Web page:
Cyber Classes Popular at Traditional High Schools


No longer are cyber-charter or private cyber-academies the only online options for K-12 students. Traditional schools now offer more online and blended programs (classes that combine online and in-school sessions) as technology transforms education at all levels.

'Students want to do this'

Downingtown Area School District in Chester County, PA, began offering cyber options in 2011 and blended courses in 2014. “Students want to do this,” says Kristie Burk, coordinator of the district’s digital learning, and the district can’t ignore that demand. Last year, more than 1,200 high school students registered for Downingtown’s blended classes; 37 took all of their classes online. There are as many reasons as there are cyber students, she says.

Here are some reasons:

Flexibility for athletes, working students

Cyber options appeal to athletes, for example, who might need to miss 7th and 8th periods or elite athletes who travel, train or compete in other parts of the country. Online courses also serve students with medical issues, from irritable bowel syndrome to Lyme disease or depression.

Students in Downingtown’s allied-health internship program, which takes students off campus during first and second periods, can schedule courses online that they’d otherwise miss.

Online and blended courses help students who need to work at jobs where shifts overlap traditional school hours.

Helps students in alternative ed programs

The Douglass School is an alternative school in the Christina School District
 in Delaware whose primary goal is to support students as they prepare to return from Douglass to their geographic school, according to James Daniels, director of education. Douglass provides counseling and behavioral components in small, blended classrooms. Academic content, through online platforms, is individualized and targeted to fill gaps in the student’s path. Digital maps help students see where they are in their program and allow them to pace their education. They can, for example, fast track what they’ve missed in order to graduate on time. Daniels says students have told him, “If it wasn’t for this, I wouldn’t have graduated.”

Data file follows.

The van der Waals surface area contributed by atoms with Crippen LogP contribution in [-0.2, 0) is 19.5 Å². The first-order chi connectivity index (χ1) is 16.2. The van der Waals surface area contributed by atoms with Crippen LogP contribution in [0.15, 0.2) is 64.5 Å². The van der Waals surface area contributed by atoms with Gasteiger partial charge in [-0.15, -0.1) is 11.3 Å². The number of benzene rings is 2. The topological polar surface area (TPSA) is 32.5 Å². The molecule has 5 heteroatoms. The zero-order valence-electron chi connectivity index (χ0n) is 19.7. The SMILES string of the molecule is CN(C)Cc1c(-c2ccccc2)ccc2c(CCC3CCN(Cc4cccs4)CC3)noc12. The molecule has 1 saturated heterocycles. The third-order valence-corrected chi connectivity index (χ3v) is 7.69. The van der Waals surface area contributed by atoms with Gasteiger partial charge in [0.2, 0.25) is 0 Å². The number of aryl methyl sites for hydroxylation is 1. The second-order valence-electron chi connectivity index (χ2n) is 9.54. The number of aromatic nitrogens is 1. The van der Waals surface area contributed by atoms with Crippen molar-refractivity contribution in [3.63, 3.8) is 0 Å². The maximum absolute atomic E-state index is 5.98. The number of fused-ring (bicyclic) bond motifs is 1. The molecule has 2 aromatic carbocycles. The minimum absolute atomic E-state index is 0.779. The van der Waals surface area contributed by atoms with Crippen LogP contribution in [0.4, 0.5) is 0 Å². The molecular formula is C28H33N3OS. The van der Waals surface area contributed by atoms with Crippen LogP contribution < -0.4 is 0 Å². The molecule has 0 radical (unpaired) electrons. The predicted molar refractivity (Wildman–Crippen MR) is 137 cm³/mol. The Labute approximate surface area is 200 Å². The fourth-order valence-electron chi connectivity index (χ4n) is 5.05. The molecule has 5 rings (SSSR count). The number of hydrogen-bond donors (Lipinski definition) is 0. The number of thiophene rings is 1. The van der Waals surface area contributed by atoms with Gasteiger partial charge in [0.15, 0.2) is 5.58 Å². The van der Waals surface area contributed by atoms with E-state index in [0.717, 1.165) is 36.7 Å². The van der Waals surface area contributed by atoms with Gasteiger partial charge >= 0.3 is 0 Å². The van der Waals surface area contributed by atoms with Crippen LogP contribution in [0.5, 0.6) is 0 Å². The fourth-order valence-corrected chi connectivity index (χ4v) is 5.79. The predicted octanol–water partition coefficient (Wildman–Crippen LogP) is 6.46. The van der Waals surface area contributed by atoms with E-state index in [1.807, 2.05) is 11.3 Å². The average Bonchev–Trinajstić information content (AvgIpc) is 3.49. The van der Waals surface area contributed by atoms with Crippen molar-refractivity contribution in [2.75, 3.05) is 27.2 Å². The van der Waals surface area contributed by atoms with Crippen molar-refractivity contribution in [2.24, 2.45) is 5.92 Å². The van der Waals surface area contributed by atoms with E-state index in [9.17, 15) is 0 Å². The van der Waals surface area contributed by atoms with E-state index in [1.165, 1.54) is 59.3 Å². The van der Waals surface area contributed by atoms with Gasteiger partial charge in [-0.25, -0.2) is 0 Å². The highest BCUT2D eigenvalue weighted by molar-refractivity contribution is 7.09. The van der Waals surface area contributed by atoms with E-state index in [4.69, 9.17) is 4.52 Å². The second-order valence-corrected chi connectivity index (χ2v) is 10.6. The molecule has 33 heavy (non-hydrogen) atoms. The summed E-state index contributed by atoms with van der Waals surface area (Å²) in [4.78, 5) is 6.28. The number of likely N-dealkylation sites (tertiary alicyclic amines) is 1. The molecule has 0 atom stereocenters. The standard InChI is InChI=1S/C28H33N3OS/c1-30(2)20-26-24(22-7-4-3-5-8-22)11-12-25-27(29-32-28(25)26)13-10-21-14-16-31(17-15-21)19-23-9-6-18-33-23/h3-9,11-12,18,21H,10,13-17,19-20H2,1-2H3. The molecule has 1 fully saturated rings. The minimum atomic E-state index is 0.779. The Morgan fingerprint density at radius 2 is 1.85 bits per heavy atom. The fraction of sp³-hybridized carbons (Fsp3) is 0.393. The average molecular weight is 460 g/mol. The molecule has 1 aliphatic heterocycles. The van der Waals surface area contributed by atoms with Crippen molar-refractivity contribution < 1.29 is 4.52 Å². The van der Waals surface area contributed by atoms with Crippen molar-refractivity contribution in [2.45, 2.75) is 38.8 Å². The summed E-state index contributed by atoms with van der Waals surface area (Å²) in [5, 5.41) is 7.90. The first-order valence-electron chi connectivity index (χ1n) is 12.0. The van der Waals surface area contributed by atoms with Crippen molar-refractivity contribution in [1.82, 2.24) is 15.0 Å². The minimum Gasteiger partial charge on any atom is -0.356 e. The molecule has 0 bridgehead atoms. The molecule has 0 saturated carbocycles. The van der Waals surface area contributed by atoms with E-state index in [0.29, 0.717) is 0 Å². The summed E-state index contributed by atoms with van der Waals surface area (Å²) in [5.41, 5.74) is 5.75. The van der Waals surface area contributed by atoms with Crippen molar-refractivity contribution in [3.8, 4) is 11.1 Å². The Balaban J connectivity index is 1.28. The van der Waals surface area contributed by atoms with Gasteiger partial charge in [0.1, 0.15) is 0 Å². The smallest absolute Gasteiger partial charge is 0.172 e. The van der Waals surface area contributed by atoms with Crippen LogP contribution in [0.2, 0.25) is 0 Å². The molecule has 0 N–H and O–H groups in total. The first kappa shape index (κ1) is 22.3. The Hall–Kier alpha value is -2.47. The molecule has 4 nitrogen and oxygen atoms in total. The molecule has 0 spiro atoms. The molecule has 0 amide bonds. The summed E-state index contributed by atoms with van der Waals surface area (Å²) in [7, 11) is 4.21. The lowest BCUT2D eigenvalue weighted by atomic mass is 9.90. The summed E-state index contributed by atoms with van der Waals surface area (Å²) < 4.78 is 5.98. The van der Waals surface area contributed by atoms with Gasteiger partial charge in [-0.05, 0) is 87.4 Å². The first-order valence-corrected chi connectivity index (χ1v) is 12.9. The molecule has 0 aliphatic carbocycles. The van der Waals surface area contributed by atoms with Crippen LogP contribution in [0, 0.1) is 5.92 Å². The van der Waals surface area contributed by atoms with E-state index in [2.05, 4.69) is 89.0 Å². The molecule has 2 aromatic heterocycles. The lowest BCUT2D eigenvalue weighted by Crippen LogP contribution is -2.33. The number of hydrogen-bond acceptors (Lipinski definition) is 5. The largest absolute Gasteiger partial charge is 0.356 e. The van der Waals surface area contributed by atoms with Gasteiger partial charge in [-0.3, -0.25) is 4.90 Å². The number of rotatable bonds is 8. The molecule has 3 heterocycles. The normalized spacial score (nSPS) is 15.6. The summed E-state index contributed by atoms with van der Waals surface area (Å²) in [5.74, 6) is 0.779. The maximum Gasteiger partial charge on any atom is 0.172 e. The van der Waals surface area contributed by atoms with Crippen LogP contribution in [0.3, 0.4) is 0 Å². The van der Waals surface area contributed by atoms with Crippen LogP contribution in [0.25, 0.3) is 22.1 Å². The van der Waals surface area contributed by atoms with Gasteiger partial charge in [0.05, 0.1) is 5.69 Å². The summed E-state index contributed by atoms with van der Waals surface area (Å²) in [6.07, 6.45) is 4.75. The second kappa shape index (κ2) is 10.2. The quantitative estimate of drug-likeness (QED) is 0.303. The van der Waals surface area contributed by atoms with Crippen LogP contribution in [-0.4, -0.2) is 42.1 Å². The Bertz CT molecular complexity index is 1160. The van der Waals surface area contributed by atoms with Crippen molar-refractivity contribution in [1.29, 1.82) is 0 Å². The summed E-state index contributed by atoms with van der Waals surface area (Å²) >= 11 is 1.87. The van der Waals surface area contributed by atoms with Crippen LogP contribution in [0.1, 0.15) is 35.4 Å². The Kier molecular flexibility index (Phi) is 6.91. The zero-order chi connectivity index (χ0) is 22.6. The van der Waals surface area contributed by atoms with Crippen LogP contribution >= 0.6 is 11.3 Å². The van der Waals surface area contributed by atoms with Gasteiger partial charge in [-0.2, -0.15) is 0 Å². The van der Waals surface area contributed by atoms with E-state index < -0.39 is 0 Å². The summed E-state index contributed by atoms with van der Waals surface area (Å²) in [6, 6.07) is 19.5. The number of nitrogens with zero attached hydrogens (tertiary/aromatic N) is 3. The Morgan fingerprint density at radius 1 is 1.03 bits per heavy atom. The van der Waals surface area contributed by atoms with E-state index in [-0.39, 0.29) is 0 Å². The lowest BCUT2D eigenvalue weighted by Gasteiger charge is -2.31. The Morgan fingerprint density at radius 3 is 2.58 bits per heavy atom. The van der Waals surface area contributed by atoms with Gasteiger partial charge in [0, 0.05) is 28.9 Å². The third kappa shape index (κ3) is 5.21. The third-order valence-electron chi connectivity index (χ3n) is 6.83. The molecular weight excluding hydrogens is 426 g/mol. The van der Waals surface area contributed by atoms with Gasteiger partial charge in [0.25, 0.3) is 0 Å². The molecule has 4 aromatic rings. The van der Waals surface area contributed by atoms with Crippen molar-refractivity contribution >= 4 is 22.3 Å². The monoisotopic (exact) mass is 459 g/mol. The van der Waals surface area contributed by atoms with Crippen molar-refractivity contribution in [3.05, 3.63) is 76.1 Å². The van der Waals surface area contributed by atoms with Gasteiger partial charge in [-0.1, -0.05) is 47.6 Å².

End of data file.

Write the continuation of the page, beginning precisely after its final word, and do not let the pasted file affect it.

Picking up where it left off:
Homework, classwork flip roles

Cyber options flip how in-class and homework time are used, says Washington Township (Sewell, NJ) Schools’ Assistant Superintendent for Curriculum & Instruction, Jack McGee, and Director of Secondary Education and Institutional Technology, Steve Gregor, EdD. Cyber lessons provide introductory and back- ground material to students at home, at the doctor’s office, or anywhere; students can then replay them as needed to fully grasp the material.

Cyber lessons flip the role of the teacher as lecturer. Group sessions can be used for deeper investigation, problem solving and applications, explains Wendy Morales, digital media arts and technology supervisor for Middletown Township Public Schools in Leonardo, NJ. Teachers facilitate online conversations, connections among classrooms and interviews with experts in the field. They can interact with students online, as well as in school.

An example of a flipped approach comes from McGee and Gregor. For homework, students might view a video on the conditions of the North and South prior to